Mozilla's new Firefox 57 Quantum browser has been well received, with TechRepublic claiming that it "could take Chrome's position as the king of browsers". If you are thinking of trying it, here are some tips on setting it up. Indeed, Firefox has changed so much has that current users may also learn a few things. I had to. There is one major caveat: Quantum only supports new-style extensions in multi-process mode, so old extensions will not work in the default installation.
We want a new tablet to replace our old Samsung Tab 2 10.1, which has become very slow when we are browsing the shopping sites that my other half uses. We want a 10in screen and good enough performance that it will last several years. We both have Moto G4 smartphones, and going away from Android seems to me to make life more complex. We’re not likely to pay for iPhones with a decent screen size at any point in the future.
Yoti, a British start-up, is trying to establish a global identity system that protects users from both identity theft and having their data collected and exploited. All personal data remains within the Yoti ecosystem, where different elements - name, gender, date of birth etc - are encrypted and stored separately. Only the individual user can tie it all together. Yoti - derived from Your Own Trusted Identity - requires a smartphone, and there are apps for both Apple iOS and Android.
Muck Rack makes it simple to find people, tweets, or articles that mention any name, keyword, company, hashtag etc. We've compiled this guide to help you make the most of your search.
Selecting a term
Start searching tweets, articles from media outlets, articles mentioned in tweets, journalists'
names, titles and bios with some suggested searches:
Companies or Topics (e.g. iPhone, Microsoft)
Phrases (e.g. "cloud computing") — use quotes to keep the terms together
Twitter handles (e.g. @username) — returns those who have mentioned or replied to
Names (e.g. "David Pogue")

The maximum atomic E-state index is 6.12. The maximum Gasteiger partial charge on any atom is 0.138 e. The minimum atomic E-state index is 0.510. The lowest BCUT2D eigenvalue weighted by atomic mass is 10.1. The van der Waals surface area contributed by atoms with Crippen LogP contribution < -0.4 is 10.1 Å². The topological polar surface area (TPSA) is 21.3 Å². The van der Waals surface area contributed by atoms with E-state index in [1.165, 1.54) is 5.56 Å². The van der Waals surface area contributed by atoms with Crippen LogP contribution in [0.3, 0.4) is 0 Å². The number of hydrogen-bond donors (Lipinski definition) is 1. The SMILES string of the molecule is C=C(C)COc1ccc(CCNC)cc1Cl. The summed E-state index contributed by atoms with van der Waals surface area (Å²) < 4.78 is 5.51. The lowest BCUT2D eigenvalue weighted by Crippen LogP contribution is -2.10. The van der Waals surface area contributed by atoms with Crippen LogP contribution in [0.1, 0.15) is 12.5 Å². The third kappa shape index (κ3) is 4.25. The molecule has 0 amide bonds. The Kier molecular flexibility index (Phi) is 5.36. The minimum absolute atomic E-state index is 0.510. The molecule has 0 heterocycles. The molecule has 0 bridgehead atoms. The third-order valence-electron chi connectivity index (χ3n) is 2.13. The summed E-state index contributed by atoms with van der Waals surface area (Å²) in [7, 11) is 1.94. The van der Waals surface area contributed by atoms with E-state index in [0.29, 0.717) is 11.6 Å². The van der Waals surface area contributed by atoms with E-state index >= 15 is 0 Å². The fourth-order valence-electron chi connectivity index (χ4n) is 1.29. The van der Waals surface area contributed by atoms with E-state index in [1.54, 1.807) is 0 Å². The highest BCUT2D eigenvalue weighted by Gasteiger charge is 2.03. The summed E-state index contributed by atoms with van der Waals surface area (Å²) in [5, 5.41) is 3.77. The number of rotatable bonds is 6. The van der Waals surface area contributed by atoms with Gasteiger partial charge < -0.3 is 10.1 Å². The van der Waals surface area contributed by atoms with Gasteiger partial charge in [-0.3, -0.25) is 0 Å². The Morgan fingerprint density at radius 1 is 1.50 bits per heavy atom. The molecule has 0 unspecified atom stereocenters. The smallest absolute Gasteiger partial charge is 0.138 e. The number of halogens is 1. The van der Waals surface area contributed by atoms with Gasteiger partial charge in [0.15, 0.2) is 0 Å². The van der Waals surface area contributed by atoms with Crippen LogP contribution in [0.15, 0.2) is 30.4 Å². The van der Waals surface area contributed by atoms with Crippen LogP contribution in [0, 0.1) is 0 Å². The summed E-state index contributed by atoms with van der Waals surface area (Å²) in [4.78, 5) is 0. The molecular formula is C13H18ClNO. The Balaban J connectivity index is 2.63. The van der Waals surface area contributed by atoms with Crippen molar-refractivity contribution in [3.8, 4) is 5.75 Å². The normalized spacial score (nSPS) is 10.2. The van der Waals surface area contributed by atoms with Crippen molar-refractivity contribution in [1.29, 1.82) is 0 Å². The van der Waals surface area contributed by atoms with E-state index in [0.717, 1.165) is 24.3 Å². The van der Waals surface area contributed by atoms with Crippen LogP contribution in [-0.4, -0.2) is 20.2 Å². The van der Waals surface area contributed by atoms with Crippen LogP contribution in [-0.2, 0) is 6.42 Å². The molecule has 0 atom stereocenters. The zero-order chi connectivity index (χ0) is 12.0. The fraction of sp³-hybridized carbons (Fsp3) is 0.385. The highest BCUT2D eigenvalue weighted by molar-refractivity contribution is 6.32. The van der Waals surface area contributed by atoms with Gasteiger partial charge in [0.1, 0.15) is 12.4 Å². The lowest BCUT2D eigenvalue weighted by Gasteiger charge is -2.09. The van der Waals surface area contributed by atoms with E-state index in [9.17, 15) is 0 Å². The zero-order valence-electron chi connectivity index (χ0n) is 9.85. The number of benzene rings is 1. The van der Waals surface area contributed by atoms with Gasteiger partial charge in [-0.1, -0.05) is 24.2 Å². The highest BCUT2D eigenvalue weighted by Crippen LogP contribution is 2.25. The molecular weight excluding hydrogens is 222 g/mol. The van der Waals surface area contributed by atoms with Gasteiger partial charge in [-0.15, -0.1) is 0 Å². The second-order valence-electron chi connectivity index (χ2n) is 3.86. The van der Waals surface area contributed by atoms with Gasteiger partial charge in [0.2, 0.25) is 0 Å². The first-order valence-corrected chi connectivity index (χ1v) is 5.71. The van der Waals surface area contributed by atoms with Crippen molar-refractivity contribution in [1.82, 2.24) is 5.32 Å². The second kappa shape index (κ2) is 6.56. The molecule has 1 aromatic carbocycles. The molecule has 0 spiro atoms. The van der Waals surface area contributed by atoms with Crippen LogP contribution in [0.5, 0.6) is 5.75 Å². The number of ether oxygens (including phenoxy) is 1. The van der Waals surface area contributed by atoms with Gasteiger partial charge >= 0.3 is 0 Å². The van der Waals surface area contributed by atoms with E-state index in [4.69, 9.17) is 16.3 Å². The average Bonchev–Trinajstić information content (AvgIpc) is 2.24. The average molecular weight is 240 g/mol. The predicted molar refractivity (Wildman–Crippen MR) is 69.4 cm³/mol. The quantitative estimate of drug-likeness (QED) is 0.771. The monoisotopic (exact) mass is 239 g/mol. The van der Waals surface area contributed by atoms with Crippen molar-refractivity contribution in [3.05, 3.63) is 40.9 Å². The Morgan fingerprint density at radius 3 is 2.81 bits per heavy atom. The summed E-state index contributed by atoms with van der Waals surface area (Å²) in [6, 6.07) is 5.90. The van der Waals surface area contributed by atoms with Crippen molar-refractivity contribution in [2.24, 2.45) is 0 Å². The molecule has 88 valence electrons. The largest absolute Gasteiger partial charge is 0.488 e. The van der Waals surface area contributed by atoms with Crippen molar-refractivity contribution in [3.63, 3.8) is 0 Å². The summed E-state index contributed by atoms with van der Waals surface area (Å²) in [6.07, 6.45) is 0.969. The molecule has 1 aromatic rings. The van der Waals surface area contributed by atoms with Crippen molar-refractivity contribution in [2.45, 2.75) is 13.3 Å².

Hashtags (e.g. #sxsw, #london2012)
Bio details (e.g. vegan, Olympics, father)
Muck Rack's Advanced Search allows for many boolean operators.
Find results that mention multiple specified terms, use AND or
+. For example, ensure each result contains both Elon Musk and Mark Zuckerberg by
searching Musk AND Zuckerberg or Musk + Zuckerberg.
Use the operators OR or , to broaden your search when you'd like either of
multiple terms to appear in results. (This is the default behavior of our search when no operators
are used). For example, results will contain either cake or cookie by searching cake OR cookie or cake,cookie
Use NOT or - to subtract results from your search. For
example, searching Disney will yield results about the Walt Disney Company as well as Walt Disney
World Resort. To exclude mentions of Disney World, search for Disney -World or Disney
When using one of these operators with a phrase, enclose it in quotation marks. For example, you can
find results about smartphones excluding Apple's iPhone 4S by searching smartphone -"iPhone
Exact case matching or punctuation
If you're searching for a brand name or keyword that relies on specific punctuation marks or capitalization, you can
find results that match your exact query by adding matchcase: before the keyword you're searching for, like matchcase:E*TRADE .
Use parentheses to separate multiple
boolean phrases. For example, to find journalists talking about having fun in Disney World or
Disneyland, search for ("disney world" OR disneyland) AND fun.
An asterisk can be used to search for any variation of a root word truncated by the asterisk. For example, searching for admin* will return results for administrator, administration, administer, administered, etc.
A near operator is an AND operator where you can control the distance between the words. You can vary the distance the near operation uses by adding a forward slash and number (between 0-99) such as strawberries NEAR/10 "whipped cream", which means the strawberries must exist within 10 words of "whipped cream".